Universities will re-open their doors across the country within the next month or two. Unfortunately for many, there’s not enough space to accommodate all those who have applied.
To put this into perspective, according to EWN, there are only just over 54 000 spaces available for new applicants at the country’s top seven universities. In 2016, according to Sowetan Live, 828 020 candidates wrote the National Senior Certificate exam. EWN notes an additional 109 400 progressed learners wrote IEB papers at private schools.
Stellenbosch University received 17000 first year applications, but there are only 5000 places available which leaves 12000 rejects.
The University of Cape Town received 26000 first year applications, but there are only 4200 places available which leaves 21800 rejects.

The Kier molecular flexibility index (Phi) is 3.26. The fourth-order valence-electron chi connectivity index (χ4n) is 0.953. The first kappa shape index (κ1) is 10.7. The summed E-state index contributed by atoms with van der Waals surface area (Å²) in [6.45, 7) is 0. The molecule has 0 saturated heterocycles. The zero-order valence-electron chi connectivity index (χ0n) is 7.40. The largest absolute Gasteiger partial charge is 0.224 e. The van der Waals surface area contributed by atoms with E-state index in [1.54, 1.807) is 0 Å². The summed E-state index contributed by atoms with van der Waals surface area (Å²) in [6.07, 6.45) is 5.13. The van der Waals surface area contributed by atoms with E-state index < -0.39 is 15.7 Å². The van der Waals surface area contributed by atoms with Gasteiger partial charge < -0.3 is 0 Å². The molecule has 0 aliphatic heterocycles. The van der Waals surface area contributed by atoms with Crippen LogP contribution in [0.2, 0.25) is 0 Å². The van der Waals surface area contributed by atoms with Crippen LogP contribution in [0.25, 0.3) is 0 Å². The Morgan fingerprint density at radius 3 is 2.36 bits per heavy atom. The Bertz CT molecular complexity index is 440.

Of the 828 020 NSC matriculants, only 162 374 qualified for university, 179 619 for diploma study and 100 486 for certificate study.
Only 26% of NSC matriculants passed with the basic requirement to enter university. Sadly, a basic requirement doesn’t guarantee an enrolment into a tertiary institution, particularly at top quality institutions. And of this 26%, many cannot afford higher education tuition.
To make things worse, these stats exclude the 109 400 progressed learners who wrote IEB papers at private schools in South Africa as well as many other foreign students who apply to study in South Africa.
So is South Africa’s education crisis at a tertiary level or school level? Should South Africa be allocating more funds towards poor and underdeveloped schools? Is it fair that the poor student cannot enrol into a tertiary institution because of a lack of funds and scarce educational resources?
So what alternatives do these students have? Perhaps it’s time for a serious shift towards online learning if South Africa’s institutional infrastructure can’t accommodate the future generations of South Africa.